In the far reaches of his mind there lies a vision Raptors president Masai Ujiri will never quite verbalize. He’ll talk about process, improvement, prudence, strategy. But he’ll never say outright: here, this is my plan, this is why I did these things, this is who the Raptors are supposed to be.
On Thursday night, as the Raptors prepared to play the Cavaliers, that vision felt farther away than ever. Toronto had barely beaten the Nets, then lost to Miami, and were now staring down the two best teams in the league — Cleveland and Golden State — without Serge Ibaka against the former, and Kyle Lowry for both (and possibly more) games. Many of us prepared for the worst.
Instead, somewhere in the second quarter of tonight’s game, as the all-bench unit of the Raptors began to drive the score up on the Cavs and a six-point lead ballooned to 25 at the half, we saw on the horizon the possibility of not only a win, but an easy win. It was all there for the Raptors. And people: it was beautiful.
Each and every Raptor played to their best selves tonight against the Cavaliers. The final score, an impossible 133-99, somehow does not even capture how thorough and fun this game actually was. LeBron James did what he could, he led all scorers with 26 points — but it was not nearly enough to stop the entire Toronto squad.
Without Lowry, Delon Wright and Fred VanVleet needed to step up — and so they did. For his part, Delon stranded the Cavs’ Isaiah Thomas on an 2-for-15, 4-point island; meanwhile VanVleet dropped a career-high 22 points, on 6-of-8 from deep shooting, and became the catalyst for the team’s offensive explosion.
Without Serge Ibaka, Jonas Valanciunas took to laying down all kinds of abuse on the Cavaliers undersized starting frontline of Kevin Love and James. He had nine points and nine rebounds in the first, a double-double at the half, and finished with 15 points and 18 rebounds in a mere 18 and a half minutes.
Buddies Jakob Poeltl and Pascal Siakam did what they do best, running the floor, picking their spots, hustling into every corner. They finished with a combined 28 points and 19 rebounds, while shooting 5-of-8 and 7-of-10 from the floor. Both got to have their breakouts (along with FVV) on national TV too. (Cheers to Jak getting the classic Kevin Harlan call.)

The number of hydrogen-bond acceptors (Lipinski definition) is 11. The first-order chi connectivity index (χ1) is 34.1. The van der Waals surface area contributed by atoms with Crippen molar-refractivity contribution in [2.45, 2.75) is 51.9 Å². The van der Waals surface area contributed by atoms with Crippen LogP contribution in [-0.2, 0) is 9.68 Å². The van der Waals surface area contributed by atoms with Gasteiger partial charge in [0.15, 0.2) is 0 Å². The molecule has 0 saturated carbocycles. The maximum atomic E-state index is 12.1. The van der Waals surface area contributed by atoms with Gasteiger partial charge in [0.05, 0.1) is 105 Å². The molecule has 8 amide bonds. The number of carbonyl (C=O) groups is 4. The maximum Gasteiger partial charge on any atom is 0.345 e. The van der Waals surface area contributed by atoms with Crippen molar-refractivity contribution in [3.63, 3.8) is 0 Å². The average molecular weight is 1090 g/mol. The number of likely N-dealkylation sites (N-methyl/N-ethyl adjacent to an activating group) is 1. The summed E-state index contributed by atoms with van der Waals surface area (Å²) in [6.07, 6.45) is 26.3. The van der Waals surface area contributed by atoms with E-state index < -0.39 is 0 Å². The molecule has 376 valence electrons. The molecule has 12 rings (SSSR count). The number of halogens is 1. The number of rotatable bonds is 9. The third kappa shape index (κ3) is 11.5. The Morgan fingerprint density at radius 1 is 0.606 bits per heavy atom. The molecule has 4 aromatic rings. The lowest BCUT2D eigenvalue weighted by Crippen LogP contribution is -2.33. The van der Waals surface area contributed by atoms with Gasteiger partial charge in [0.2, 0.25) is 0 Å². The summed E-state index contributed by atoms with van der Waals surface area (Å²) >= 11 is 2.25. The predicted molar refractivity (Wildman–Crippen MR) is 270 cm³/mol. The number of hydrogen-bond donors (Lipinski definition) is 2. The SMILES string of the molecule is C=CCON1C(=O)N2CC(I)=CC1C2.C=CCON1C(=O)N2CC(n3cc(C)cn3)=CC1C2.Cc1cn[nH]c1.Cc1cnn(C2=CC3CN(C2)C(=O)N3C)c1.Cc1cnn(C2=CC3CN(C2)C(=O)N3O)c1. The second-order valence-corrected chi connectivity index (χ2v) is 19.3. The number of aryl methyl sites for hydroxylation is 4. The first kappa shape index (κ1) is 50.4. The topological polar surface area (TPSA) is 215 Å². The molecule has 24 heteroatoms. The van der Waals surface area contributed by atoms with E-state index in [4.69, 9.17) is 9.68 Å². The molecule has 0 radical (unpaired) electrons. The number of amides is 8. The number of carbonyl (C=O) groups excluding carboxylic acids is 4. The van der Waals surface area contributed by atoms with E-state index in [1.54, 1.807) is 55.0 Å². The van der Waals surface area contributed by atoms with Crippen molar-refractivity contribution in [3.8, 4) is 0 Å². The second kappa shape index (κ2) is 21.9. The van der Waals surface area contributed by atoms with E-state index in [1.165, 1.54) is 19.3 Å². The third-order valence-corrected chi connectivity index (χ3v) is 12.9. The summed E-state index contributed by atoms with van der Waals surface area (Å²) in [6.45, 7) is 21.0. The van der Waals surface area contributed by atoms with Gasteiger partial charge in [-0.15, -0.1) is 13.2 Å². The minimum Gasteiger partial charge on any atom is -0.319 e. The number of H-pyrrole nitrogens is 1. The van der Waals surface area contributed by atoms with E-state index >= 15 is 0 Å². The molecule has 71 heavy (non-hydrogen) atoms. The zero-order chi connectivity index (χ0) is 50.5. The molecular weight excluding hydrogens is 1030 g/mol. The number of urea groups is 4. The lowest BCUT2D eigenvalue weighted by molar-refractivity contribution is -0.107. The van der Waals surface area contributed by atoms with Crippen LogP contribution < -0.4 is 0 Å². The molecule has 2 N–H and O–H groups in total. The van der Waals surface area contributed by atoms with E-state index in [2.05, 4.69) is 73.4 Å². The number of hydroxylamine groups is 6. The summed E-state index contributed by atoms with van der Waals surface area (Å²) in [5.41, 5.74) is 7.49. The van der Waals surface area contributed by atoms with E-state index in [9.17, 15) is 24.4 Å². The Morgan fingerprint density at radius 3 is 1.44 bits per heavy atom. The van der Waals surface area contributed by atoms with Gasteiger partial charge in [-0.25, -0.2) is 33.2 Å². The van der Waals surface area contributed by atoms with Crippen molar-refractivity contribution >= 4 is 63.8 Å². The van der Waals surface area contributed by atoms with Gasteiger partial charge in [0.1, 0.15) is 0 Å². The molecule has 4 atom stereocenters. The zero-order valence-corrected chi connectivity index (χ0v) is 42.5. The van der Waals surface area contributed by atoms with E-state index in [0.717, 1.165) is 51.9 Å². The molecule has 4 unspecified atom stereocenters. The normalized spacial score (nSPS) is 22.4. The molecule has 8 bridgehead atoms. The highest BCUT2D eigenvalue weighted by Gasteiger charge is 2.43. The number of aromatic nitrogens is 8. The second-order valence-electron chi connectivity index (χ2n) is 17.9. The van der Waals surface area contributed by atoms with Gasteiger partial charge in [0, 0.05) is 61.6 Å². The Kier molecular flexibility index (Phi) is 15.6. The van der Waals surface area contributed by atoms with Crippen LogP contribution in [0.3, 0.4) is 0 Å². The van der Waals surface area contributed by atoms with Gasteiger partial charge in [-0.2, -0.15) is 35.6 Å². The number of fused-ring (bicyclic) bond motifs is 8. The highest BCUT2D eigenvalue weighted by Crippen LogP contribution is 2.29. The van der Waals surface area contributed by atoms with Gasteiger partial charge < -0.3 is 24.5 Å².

And maybe we should spare a moment for Norman Powell too, the Raptors forgotten man and one-time saviour. Norm’s been struggling as of late, but in this one, with a Cavs bench not built to deal with speed or explosiveness, he was able to make an impact. The shooting touch wasn’t quite there, but 16 points, six rebounds, and three assists sure do take the edge off.
(As an aside: while he likely won’t factor much into the Raptors’ post-season plans, how about Lorenzo Brown? The dude played a full game for the 905 as part of the G League Showcase earlier today, and managed six points, six rebounds, and three assists in 19 minutes tonight.)
Finally, we get to DeMar DeRozan. Without his running mate, DeRozan became the primary target for the Cavaliers — and it showed. They doubled him whenever he got the ball coming off a screen. He found a lot of pressure in the paint. He had to trust his teammates without the safety net provided by Lowry and Ibaka. It would be a chance for him to lead. As the Raptors ran up the score on Cleveland, there was DeRozan sitting on two points for most of it. He’d finish with just 13, on 5-of-13 shooting, but it was more than enough. DeRozan made plays instead, amassing eight assists, a feat most of us didn’t think possible less than a year ago. Times do change.
Still, LeBron and the Cavs tried to make a run. The lead, which got as big as 35 points by the end, shrunk to 23 in the third quarter behind a 15-2 run from Cleveland. We collectively got nervous, imagining a scenario where LeBron, pissed off, would lead his team all the way back — to send a message, or a warning, to the rest of the conference and the league. As Raptors fans, naturally, we worried.
For the second night in a row (after their debacle in Minnesota), there just looked to be no hustle to this Cavs team, a dire lack of energy. Maybe it’s from three nights off in “White Vegas”, maybe it’s just the fact that this is a game in early January, maybe it is just a “funk” as LeBron called it afterwards, or maybe... just maybe... there’s not enough juice to this team, not enough heart, not enough it.
Maybe Toronto — both team and city — can start talking themselves once again into beating LeBron.
Let me put it this way: if the Raptors had a better playoff history, I’d probably be picking them for the Finals. But they have a HORRIBLE playofff history EVEN in years where they’ve advanced. That has to matter.— Hardwood Paroxysm (@HPbasketball) January 12, 2018
The question invariably comes back to whether or not the Raptors can do this in the playoffs. Once there, LeBron reigns supreme. We know this. Tonight however, without Lowry and Ibaka, the Raptors learned something about themselves — something idealistic, sure, but not necessarily untrue.
“It should give them confidence,” said coach Dwane Casey of his young squad. “It should give a guy like Norman Powell, Fred VanVleet, Pascal Siakam, Jakob Poeltl, all those guys, confidence to know ‘hey, I belong, I’m a big part of this team’ which they are.”
“I think it sends that message to everyone in the locker room.”